I say, Holmes…

In light of the recent release Sherlock Holmes starring Robert Downey, Jr. and Jude Law as Holmes and Watson respectively, Chris Muir has this appropriate cartoon published on Sunday, January 3rd.

Nicely done, Chris.

A Plan to Survive the Obama Years

I came across this article while scanning the St. Louis Post Dispatch online paper. From the comments, Billingsly is being scorned and abused by blacks and liberals because he dared to speak his mind. Here’s an sample comment from a reader.

Billingsly sounds like a 2-year-old who can’t have any candy. Boo-hoo! Perhaps he should consider moving to another country, where they will respect his political viewpoint. Billingsly makes Sean Hannity seem like Ted Kennedy.

I’ve included the article in its entirity because I don’t know how long it will be allowed to remain on the website.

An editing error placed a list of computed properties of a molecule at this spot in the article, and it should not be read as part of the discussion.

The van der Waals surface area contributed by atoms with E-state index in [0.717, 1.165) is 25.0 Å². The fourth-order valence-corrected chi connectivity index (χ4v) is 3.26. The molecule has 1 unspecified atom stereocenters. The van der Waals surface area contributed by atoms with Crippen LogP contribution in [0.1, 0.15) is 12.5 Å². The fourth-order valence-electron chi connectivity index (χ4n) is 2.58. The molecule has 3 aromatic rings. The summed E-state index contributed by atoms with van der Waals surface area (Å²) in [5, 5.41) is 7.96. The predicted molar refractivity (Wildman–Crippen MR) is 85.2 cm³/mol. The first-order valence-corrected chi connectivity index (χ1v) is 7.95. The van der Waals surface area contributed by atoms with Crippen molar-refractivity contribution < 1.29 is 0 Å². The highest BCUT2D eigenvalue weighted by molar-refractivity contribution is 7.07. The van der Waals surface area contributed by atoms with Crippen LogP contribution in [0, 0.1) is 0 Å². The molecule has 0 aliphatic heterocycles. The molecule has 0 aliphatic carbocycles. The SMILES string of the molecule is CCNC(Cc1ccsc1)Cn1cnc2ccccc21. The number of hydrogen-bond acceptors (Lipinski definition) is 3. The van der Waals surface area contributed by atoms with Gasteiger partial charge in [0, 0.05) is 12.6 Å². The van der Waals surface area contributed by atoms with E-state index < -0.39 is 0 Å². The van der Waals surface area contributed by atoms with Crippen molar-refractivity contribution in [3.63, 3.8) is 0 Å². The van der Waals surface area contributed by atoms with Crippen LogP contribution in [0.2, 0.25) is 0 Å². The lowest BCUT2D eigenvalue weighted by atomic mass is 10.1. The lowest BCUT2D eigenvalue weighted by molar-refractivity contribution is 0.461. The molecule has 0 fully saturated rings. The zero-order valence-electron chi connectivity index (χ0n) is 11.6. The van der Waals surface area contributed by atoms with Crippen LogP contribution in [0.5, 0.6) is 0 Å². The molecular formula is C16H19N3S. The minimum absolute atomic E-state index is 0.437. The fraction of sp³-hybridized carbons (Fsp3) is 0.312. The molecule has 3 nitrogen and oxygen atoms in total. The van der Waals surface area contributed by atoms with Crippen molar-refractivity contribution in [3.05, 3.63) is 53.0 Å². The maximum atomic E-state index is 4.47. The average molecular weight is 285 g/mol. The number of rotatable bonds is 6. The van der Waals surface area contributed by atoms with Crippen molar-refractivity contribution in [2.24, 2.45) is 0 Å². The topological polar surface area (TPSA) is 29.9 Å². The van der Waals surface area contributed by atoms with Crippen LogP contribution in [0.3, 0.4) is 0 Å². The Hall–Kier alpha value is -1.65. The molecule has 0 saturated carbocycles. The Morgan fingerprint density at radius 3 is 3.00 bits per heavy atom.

A plan to survive the Obama years

As Jack Buck once said, “I don’t believe what I just saw!” Americans on Nov. 4 turned over control of the United States of America to a management team possessing no executive experience, having never run, as I liked to put it, nothing.

Well, Americans usually get the government they deserve, and I urge you all to get ready for this 21st century version of amateur hour. It’s going to be an embarrassing and dangerous time for America and American ideals. There won’t be much, I’m afraid, to be thankful for.

Bill Kristol, writing in The Weekly Standard, reminded me that every 16 years we get a Democrat president with no experience in national security or international affairs who’s elected after Republican presidents have made and kept America safe: After Eisenhower, we got Kennedy; after Nixon/Ford, we got Carter; after Reagan/Bush, we got Clinton. And after Bush II, we get Barack Obama.